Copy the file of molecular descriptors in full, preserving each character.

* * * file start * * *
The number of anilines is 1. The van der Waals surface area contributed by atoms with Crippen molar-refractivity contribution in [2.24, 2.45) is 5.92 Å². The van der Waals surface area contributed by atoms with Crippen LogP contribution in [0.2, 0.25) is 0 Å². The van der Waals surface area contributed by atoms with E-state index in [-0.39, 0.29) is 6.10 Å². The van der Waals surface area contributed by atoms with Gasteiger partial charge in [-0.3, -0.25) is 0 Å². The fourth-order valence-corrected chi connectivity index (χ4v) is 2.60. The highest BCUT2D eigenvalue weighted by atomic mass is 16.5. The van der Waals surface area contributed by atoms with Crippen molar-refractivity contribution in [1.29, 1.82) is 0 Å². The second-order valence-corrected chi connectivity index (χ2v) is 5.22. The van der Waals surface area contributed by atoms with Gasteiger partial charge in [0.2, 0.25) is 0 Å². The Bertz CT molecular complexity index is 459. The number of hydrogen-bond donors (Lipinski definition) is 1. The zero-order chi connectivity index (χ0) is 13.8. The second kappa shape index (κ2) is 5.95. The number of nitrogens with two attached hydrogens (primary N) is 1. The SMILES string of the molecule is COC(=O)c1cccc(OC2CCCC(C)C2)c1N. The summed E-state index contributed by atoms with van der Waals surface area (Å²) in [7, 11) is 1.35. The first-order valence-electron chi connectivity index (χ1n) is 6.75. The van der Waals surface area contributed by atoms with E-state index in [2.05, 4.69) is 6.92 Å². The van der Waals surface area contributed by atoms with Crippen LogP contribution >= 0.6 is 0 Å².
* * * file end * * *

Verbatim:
The number of anilines is 1. The van der Waals surface area contributed by atoms with Crippen molar-refractivity contribution in [2.24, 2.45) is 5.92 Å². The van der Waals surface area contributed by atoms with Crippen LogP contribution in [0.2, 0.25) is 0 Å². The van der Waals surface area contributed by atoms with E-state index in [-0.39, 0.29) is 6.10 Å². The van der Waals surface area contributed by atoms with Gasteiger partial charge in [-0.3, -0.25) is 0 Å². The fourth-order valence-corrected chi connectivity index (χ4v) is 2.60. The highest BCUT2D eigenvalue weighted by atomic mass is 16.5. The van der Waals surface area contributed by atoms with Crippen molar-refractivity contribution in [1.29, 1.82) is 0 Å². The second-order valence-corrected chi connectivity index (χ2v) is 5.22. The van der Waals surface area contributed by atoms with Gasteiger partial charge in [0.2, 0.25) is 0 Å². The Bertz CT molecular complexity index is 459. The number of hydrogen-bond donors (Lipinski definition) is 1. The zero-order chi connectivity index (χ0) is 13.8. The second kappa shape index (κ2) is 5.95. The number of nitrogens with two attached hydrogens (primary N) is 1. The SMILES string of the molecule is COC(=O)c1cccc(OC2CCCC(C)C2)c1N. The summed E-state index contributed by atoms with van der Waals surface area (Å²) in [7, 11) is 1.35. The first-order valence-electron chi connectivity index (χ1n) is 6.75. The van der Waals surface area contributed by atoms with E-state index in [2.05, 4.69) is 6.92 Å². The van der Waals surface area contributed by atoms with Crippen LogP contribution >= 0.6 is 0 Å².